Gaining traction in the North American market has been the holy grail for Xero for most of the last decade and it still looks far away in the distance.
And Xero still looks like a gnat next to its major competitor, Intuit, whose desktop software QuickBooks dominated in the US when Xero's cloud-based software began to disrupt the market.
It didn't help that, in about 2014, Xero departed from its tried-and-true strategy everywhere else in the world of targeting accountants and bookkeepers and gaining new subscribers through them and tried to go direct to its small business target market.
At the time, Xero's founder and then managing director Rod Drury publicly criticised accountants in the US for lacking tech-savvy and being years behind accountants in Xero's home markets of Australia and New Zealand.
Chief financial officer Kirsty Godfrey-Billy spoke to the New Zealand Shareholders' Association members last week and said the direct-to-customer route had proved to be "pretty cost intensive" and resulted in much higher churn rates than Xero had been used to from working through accountants.
"A few years ago, we did a thorough review of the US business and questioned why we had moved away from relationships that we had held so dearly and had success with around the globe."
Now, after working to re-establish those relationships, Xero has accountants on board in the US with about 1.5 million small businesses as clients who could potentially become Xero subscribers.
The company's latest achievement was to sign up MNP, a major accounting firm in Canada which counts about 150,000 small businesses as clients.
Godfrey-Billy pointed to Xero's net gain of 26,000 subscribers in North America in the six months ended March, a record for the second half, as an indication her company is starting to gain traction.
In each of the previous nine years, barring the customers Xero gained in through the Hubdoc acquisition during the September 2019 period, net new North American subscribers averaged less than 17,000.
"It's not masses and masses, particularly if you compare it to the 1.5 million businesses that are sitting behind the accountants and bookkeepers" that Xero has relationships with, or the 10 million small businesses in the region that use accounts and bookkeepers, or the more than 30 million small businesses in the US, "but it's a step in the right direction," she said.
As for the gnat versus elephant comparison, Intuit used to publish its subscriber numbers every quarter but no longer. That in itself could be a sign that Xero is finally gaining ground on Intuit's home turf, but it is clearly streets away from catching up.
North American subscribers
Xero had 241,000 North American subscribers at March 31, up from 195,000 a year earlier, compared with Intuit's latest reported numbers at July 31 last year of 3.3 million QuickBooks subscribers in the US and another 315,000 in Canada.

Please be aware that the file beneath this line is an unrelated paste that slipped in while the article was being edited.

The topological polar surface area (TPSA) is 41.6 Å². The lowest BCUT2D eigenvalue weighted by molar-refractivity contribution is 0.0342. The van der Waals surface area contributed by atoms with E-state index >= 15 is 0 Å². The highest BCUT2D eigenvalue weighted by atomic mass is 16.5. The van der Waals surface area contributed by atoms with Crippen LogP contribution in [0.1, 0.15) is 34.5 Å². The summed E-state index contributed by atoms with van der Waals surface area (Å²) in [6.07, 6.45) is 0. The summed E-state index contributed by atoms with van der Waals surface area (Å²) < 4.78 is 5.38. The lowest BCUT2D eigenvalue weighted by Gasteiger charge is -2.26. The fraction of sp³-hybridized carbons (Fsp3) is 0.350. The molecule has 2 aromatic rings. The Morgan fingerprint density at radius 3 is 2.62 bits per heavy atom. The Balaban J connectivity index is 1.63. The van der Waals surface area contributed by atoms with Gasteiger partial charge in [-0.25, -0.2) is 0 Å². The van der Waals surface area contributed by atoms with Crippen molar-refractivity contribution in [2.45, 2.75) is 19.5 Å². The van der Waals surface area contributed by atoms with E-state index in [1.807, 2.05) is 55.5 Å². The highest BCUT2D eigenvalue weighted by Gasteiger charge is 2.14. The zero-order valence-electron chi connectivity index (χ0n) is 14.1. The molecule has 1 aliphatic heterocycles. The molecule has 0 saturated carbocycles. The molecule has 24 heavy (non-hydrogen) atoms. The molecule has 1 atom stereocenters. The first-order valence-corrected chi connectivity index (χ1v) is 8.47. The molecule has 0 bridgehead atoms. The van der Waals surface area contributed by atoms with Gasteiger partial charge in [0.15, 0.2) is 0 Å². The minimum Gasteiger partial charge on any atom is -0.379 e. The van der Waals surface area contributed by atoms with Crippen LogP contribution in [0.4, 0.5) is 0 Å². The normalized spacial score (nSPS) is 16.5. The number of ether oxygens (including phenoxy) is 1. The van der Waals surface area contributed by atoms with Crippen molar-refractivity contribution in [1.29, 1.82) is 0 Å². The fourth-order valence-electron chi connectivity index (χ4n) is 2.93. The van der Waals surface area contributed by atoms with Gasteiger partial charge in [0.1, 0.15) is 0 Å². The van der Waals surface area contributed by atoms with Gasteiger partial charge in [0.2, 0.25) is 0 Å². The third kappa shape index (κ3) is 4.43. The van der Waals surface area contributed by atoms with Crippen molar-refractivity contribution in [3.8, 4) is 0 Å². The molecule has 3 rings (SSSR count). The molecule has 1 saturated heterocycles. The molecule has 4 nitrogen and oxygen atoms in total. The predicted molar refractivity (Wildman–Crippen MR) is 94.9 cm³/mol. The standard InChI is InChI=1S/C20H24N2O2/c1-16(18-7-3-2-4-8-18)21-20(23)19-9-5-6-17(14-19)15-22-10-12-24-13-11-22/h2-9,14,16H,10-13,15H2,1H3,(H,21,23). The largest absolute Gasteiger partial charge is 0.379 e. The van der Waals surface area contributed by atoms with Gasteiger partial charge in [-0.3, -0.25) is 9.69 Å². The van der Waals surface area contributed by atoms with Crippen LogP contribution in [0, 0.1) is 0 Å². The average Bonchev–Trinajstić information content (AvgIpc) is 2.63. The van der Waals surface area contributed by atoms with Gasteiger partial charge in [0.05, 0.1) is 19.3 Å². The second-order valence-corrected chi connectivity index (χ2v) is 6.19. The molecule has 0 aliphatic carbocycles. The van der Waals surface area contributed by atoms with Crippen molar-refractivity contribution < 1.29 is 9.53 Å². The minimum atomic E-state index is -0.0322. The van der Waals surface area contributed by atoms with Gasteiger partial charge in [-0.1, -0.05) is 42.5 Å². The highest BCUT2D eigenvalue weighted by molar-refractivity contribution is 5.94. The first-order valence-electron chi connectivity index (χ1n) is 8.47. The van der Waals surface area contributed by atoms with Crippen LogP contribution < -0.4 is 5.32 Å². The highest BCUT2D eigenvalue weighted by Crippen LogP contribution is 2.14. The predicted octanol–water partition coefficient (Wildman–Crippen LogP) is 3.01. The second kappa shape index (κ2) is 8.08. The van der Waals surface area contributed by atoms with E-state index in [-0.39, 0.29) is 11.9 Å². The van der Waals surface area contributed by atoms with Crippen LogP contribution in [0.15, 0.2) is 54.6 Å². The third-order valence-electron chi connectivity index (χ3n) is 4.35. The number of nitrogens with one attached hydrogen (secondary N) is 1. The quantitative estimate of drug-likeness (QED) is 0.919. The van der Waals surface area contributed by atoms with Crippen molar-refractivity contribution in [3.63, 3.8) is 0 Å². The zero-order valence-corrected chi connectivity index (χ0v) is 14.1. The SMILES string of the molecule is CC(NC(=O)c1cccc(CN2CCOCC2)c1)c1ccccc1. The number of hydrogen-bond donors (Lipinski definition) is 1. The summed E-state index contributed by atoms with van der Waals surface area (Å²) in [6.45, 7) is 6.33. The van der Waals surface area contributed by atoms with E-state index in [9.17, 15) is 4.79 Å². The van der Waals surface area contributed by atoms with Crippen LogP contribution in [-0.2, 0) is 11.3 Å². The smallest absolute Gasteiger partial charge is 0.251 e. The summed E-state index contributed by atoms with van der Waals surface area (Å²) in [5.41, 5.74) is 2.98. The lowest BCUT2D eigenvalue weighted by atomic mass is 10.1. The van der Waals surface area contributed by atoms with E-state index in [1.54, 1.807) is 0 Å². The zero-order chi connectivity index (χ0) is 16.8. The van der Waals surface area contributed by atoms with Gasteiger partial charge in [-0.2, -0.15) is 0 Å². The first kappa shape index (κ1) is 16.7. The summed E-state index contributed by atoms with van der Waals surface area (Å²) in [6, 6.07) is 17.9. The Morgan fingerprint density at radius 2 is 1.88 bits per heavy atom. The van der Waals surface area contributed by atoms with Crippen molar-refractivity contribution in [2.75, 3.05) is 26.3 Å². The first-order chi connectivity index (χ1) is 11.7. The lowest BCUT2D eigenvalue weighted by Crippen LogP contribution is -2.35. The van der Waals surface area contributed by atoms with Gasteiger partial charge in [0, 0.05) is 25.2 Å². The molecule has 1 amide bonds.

While Australasian competitor MYOB and British incumbent Sage were caught napping when Xero burst onto the scene and quickly became market leader in those markets, Intuit was much quicker to fight back.
But those numbers show that the combined subscribers to either QuickBooks or Xero leave a much larger pool of potential subscribers untapped as yet – they have reached perhaps 15 per cent of their addressable market.
New Zealand is Xero's most developed market with 392,000 subscribers, or about 70 per cent of small businesses operating in this country, pointing to the size of the opportunity elsewhere.
Another straw in the wind could be the price differential Xero has maintained in North America.
Citi analysts noted in their report on Xero's latest results last month that "Xero has historically refrained from offering discounts on its plans in the US. Intuit – QuickBooks – on the other hand, offers a discount of 50 per cent to 70 per cent on list price."
Xero's standard plan has been unchanged at US$30 ($46.96) a month since May last year while QuickBooks' price rose from US$20 a month to US$21 in March this year, Citi said.
Coy on discounting
Xero wouldn't confirm that it doesn't discount in the US: "Like any SaaS – software as a service – business, trials, up front discounts and promotions are an integral part of Xero's customer acquisition strategy. We do or have used all of these customer acquisition strategies in all our regions at different times."
One of the Citi analysts, Siraj Ahmed said it's true that Xero does have a few promotions now and then, but that one consequence of working through accountants is that the cost of Xero is just part of the total price the accountants charge.
"The cost of accounting software is probably a small part of what the accountants charge."
Xero has always argued that small businesses aren't very price-sensitive when it comes to accounting software.
Being considerably more expensive than its competitors hasn't stopped Xero from being the largest player in the NZ, Australian and British markets – Intuit recently took over as having the most subscribers in Britain by number, but not by value.
The Citi report puts its standard price in Australia at A$50 ($54.14) a month compared with MYOB Essentials' price of A$24 and, in Britain, its £24 ($47.27) a month price compares with £8 for QuickBooks and £7 for Sage's competing product.
A measure of the competitiveness of the British market is that pre-Covid-19, Xero had planned a $2 a month price rise in all markets exception Britain from mid-March. Because of the coronavirus crisis, that price hike has been postponed to July and Ahmed said there's a risk it will be further delayed.